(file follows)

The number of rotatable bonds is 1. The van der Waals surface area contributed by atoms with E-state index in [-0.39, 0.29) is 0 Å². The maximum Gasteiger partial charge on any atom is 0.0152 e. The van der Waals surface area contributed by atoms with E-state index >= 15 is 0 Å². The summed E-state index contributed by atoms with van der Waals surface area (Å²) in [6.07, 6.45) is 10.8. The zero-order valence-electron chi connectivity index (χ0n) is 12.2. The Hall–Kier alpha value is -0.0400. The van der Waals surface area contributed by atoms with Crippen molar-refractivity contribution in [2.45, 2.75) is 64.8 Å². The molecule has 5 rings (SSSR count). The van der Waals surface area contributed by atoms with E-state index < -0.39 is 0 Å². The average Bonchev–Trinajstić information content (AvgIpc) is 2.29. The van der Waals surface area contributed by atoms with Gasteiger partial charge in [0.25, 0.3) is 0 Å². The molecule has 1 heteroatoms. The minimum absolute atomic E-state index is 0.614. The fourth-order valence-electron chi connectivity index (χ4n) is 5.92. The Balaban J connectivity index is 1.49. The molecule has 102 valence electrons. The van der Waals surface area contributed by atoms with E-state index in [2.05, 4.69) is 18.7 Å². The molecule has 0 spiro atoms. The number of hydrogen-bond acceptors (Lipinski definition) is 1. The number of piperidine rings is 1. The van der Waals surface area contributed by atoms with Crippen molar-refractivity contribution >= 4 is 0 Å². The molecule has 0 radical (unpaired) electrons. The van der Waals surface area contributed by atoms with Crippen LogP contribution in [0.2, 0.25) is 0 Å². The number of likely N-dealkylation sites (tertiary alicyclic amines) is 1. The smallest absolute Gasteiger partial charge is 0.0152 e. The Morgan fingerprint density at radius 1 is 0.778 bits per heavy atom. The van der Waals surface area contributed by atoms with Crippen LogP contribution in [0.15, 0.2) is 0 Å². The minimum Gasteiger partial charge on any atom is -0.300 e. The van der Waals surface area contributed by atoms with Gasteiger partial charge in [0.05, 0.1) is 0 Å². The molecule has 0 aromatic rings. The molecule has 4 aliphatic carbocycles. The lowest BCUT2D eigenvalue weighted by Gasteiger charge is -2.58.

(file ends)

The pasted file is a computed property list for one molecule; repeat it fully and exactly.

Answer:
The number of rotatable bonds is 1. The van der Waals surface area contributed by atoms with E-state index in [-0.39, 0.29) is 0 Å². The maximum Gasteiger partial charge on any atom is 0.0152 e. The van der Waals surface area contributed by atoms with E-state index >= 15 is 0 Å². The summed E-state index contributed by atoms with van der Waals surface area (Å²) in [6.07, 6.45) is 10.8. The zero-order valence-electron chi connectivity index (χ0n) is 12.2. The Hall–Kier alpha value is -0.0400. The van der Waals surface area contributed by atoms with Crippen molar-refractivity contribution in [2.45, 2.75) is 64.8 Å². The molecule has 5 rings (SSSR count). The van der Waals surface area contributed by atoms with E-state index < -0.39 is 0 Å². The average Bonchev–Trinajstić information content (AvgIpc) is 2.29. The van der Waals surface area contributed by atoms with Gasteiger partial charge in [0.25, 0.3) is 0 Å². The molecule has 1 heteroatoms. The minimum absolute atomic E-state index is 0.614. The fourth-order valence-electron chi connectivity index (χ4n) is 5.92. The Balaban J connectivity index is 1.49. The molecule has 102 valence electrons. The van der Waals surface area contributed by atoms with E-state index in [2.05, 4.69) is 18.7 Å². The molecule has 0 spiro atoms. The number of hydrogen-bond acceptors (Lipinski definition) is 1. The number of piperidine rings is 1. The van der Waals surface area contributed by atoms with Crippen molar-refractivity contribution >= 4 is 0 Å². The molecule has 0 radical (unpaired) electrons. The van der Waals surface area contributed by atoms with Crippen LogP contribution in [0.2, 0.25) is 0 Å². The number of likely N-dealkylation sites (tertiary alicyclic amines) is 1. The smallest absolute Gasteiger partial charge is 0.0152 e. The Morgan fingerprint density at radius 1 is 0.778 bits per heavy atom. The van der Waals surface area contributed by atoms with Crippen LogP contribution in [0.15, 0.2) is 0 Å². The minimum Gasteiger partial charge on any atom is -0.300 e. The van der Waals surface area contributed by atoms with Gasteiger partial charge in [0.05, 0.1) is 0 Å². The molecule has 0 aromatic rings. The molecule has 4 aliphatic carbocycles. The lowest BCUT2D eigenvalue weighted by Gasteiger charge is -2.58.